Changing the drinking culture at major events

Some big events, such as festivals, race days, sport competitions or large workplace parties, can become more about drinking than anything else.

But you can shift the culture of these events by bringing great food, fantastic non-alcoholic drinks, activities and entertainment into the spotlight to reduce alcohol-related harm.

The best approach

The best way to reduce drinking at an event is not to shock people with messages about the harms of alcohol or even to give harm-reduction advice, but by changing the culture of the event so alcohol isn’t the focus. If you show, not tell, that there are great alternatives to drinking, you avoid alienating your target audience and increase your chances of connecting with them.

This is a long-term strategy that aims to affect the underlying drinking culture at events. Ingrained cultural practices can be difficult to change. Event organisers and attendees may be resistant if they feel you are attacking them or making sudden and dramatic changes to a well-loved event. A bit of delicacy and persistence can be the key to real and lasting change, so don’t get discouraged if your efforts don’t produce revolutionary results on the first go.

When you talk to the event organisers, remember that you’ll be bringing value to the event by making it more varied and exciting. Having a wider range of food, drink and entertainment at the event could also broaden its appeal to more members of the community.

Alternatives to drinking

We know there is so much more to enjoy beyond alcohol! Whether you’re going to bring in the pros or DIY, the vendors below could be a good place to start. Please contact your SCDO (click “Our regional Senior Community Development Officers under the map) if you know of an awesome organisation that you think others should hear about too. If you use or have had past experiences with the vendors listed, please contact your SCDO with any feedback you have

Excellent food vendors attract everyone, and getting your favourite meal or snack can become something to look forward to at an event.

  • Talk to your local businesses about setting up a booth at the event. It’s a great opportunity for them to show off the best they have to offer and raise awareness about their brand.
  • Food trucks are all the rage! Consider browsing sites like Zomato to check out vendors you could contact that are specific to your area.
  • An Aussie classic like Jafe Jaffles, or Harry’s Café de Wheels selling meat pies, is sure to be a crowd-pleaser.
  • Don’t forget snacks. Summer options such as Flyin’ Fox Ice Blox have stockists in NSW.

The key is to offer equally attractive non-alcoholic beverages. We’re talking way more than just soft drinks – you want someone to spot a unique beverage, like a fresh drinking coconut, and think ‘I want that’. Consider contacting a local or larger business to do something special for the event, or your CDAT might want to run their own drinks booth.

By keeping people’s hands busy with fun and engaging activities you can prevent them drinking out of boredom.

  • Go local and link up with businesses in your community. Performance gyms and CrossFit studios might set up an obstacle course; game stores might set up giant-sized games, lawn games, or a selection of board games; and a golf shop/course might run a hole-in-one putt.
  • Be certain to talk to your local council about your obligations in terms of health and safety, and to make sure you’re covered under their (or the event’s) public liability insurance.
  • Link up with other organisations and clubs in your area. Talk to your friends and family too: they might be able to help you out with materials, decorations, volunteers for the event day, or practical know-how.
  • Pinterest is a free platform and a goldmine of inspiration for everything from homemade lemonade and iced tea to how to make your own bunting and beverage station design ideas.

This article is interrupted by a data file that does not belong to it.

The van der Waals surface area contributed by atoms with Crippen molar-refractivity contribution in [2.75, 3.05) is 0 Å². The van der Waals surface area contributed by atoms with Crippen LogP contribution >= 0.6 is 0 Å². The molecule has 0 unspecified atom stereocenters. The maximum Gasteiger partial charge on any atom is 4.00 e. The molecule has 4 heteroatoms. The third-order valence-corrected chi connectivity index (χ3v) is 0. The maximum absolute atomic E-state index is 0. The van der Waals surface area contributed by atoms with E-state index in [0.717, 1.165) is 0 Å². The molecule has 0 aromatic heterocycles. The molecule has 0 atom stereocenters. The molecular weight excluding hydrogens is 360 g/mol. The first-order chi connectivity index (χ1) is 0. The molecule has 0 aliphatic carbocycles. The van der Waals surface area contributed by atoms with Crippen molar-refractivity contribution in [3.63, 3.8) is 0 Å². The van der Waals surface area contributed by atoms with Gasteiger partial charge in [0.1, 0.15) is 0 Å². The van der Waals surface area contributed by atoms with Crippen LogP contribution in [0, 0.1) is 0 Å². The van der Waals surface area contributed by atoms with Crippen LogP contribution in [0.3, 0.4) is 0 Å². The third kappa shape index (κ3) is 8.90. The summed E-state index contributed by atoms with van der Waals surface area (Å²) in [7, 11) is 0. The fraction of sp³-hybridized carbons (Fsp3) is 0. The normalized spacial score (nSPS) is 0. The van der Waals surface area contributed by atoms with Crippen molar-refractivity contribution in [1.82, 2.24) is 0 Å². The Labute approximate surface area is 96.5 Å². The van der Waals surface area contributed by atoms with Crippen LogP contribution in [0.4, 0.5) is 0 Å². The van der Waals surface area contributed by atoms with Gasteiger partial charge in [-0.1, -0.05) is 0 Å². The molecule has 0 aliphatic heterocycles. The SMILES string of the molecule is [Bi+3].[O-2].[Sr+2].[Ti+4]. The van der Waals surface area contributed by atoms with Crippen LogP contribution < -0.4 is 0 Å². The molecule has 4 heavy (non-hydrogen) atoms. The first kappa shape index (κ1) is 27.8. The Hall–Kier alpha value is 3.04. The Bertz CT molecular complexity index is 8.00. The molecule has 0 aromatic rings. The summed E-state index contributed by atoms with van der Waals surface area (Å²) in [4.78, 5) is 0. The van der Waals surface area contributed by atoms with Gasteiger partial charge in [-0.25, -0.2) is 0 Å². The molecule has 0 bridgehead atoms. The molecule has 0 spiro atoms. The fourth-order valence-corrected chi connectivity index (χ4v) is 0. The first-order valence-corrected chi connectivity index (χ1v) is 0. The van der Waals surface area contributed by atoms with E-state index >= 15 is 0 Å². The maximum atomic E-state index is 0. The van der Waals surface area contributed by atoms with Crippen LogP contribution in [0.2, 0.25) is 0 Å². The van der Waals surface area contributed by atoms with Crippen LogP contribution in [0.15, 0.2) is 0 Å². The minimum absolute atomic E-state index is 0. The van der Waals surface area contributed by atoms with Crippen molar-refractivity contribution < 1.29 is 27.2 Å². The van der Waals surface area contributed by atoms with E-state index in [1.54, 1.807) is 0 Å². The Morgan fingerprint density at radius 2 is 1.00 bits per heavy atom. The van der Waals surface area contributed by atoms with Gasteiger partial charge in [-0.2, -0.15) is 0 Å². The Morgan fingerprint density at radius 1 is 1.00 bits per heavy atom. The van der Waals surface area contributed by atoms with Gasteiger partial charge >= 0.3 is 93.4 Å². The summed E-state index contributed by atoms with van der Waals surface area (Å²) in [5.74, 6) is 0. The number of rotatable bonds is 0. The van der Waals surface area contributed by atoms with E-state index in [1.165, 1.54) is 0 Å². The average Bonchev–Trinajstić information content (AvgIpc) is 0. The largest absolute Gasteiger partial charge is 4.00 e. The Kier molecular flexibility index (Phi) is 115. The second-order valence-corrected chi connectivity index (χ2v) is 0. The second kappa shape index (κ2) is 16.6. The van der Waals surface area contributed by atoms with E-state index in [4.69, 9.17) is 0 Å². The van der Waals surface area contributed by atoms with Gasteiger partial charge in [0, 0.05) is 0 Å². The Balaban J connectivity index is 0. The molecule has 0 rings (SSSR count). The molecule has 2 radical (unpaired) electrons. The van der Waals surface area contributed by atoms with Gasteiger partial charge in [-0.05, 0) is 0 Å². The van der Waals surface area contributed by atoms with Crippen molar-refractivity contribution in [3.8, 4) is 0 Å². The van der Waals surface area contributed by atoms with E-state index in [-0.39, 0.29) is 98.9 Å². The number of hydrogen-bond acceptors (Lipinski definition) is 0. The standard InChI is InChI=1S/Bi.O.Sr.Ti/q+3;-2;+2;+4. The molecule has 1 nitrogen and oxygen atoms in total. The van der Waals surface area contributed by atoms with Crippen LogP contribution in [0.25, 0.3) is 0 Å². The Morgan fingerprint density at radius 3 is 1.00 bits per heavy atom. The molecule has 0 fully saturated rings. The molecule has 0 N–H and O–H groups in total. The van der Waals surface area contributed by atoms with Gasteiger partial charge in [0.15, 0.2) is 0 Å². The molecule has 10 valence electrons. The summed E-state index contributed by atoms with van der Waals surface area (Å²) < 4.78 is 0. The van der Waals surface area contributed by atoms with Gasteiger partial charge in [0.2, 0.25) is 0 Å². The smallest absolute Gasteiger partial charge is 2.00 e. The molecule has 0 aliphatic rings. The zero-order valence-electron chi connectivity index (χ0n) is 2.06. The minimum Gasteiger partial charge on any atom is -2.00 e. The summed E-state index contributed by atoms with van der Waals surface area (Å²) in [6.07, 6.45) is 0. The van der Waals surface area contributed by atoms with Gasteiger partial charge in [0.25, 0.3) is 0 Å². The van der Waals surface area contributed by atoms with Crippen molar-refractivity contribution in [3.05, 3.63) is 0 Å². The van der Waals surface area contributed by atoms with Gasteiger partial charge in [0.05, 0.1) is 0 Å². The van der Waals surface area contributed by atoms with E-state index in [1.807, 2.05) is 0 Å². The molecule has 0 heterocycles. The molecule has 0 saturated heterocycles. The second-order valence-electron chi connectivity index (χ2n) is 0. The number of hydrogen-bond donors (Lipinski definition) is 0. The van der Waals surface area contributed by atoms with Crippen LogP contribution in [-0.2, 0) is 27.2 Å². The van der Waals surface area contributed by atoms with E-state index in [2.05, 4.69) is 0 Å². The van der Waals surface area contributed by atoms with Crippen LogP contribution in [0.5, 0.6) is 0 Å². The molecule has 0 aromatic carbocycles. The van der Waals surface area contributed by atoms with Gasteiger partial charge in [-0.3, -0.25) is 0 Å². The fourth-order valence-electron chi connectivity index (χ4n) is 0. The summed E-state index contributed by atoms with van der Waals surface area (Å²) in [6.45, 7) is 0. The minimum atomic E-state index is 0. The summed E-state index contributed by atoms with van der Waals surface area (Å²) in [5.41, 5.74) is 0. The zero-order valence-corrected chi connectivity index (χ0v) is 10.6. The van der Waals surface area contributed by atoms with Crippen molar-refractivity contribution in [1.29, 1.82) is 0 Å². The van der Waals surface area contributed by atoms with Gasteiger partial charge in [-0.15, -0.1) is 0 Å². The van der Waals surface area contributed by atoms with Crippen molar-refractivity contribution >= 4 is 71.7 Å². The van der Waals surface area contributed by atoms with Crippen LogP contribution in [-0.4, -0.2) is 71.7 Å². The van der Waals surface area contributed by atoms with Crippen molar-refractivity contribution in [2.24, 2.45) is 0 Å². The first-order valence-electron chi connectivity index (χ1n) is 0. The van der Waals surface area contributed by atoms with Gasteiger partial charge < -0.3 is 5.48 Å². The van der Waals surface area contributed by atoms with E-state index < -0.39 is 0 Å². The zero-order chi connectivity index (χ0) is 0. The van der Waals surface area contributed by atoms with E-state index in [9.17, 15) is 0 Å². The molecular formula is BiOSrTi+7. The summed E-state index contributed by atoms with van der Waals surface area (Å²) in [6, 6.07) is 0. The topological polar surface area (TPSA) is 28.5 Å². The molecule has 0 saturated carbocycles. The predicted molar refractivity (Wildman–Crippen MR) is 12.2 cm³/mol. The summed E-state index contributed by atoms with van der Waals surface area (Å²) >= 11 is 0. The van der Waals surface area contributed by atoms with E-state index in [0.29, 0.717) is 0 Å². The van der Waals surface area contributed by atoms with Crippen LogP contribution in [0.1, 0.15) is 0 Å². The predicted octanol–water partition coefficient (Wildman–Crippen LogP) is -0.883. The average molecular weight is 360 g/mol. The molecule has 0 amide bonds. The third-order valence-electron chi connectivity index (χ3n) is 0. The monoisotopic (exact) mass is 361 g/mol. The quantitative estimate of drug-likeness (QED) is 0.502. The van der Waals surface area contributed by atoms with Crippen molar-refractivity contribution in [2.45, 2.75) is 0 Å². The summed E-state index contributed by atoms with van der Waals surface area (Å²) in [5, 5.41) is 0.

• If you’re too busy to make decorations yourself, check out Etsy and Madeit, which have lots of homemade goodies. Many crafters will also make something to suit your requirements at no extra cost if you just ask, while Pink Frosting sells all kinds of party and event decorations.
  • Fit your activity in with the ‘vibe’ of an event to make it more appealing to attendees. For example, race-day croquet could be the perfect match for the classy dress code and English heritage of horseracing.
  • Make it flashy! You want to turn heads and pique interest in your activity – great decor (a little craftiness and a willingness to DIY can make a big impact) can be saved year-to-year, too.
  • Dress the part. For example, at race-day croquet you could put on your best race-day gear (op shops and friends’ closets are great options).
  • A little fun competition goes a long way. A simple scoreboard with the top five players is a great touch, and may be the nudge that gets more mates involved in trying to beat their friends’ score.
  • Yard Party rents out all manner of giant games and lawn games.
  • DIY ‘backyard games’ – there are some fun ideas on Listotic and DIY & Crafts.

Music, dance, comedy and art of all stripes improve any event and help to prevent people drinking out of boredom. Think about all the local talent in your community that could be showcased.

Addressing the event structure

Success in addressing the event structure can depend heavily on the relationship you develop with event organisers, and the nature of the event. You may have more luck at bringing in new vendors and organising activities than relocating or minimising the number of bars, at least initially. If you build a relationship with the organisers and demonstrate that you are adding value to the event, broadening its appeal and making it more dynamic, then over time you could develop more ability to influence how the event is structured.

Ask event organisers:

  • How many bars are there, and where are they located? A long-term goal may be to have food centrally located, and alcohol more peripheral.
  • Is the venue extremely loud? A loud venue encourages faster drinking. A long-term goal may be to affect the noise level through volume and speaker location.
  • What number and what quality of non-alcoholic drinks are on offer? Ideally, they should be equal in number and quality to alcoholic drinks.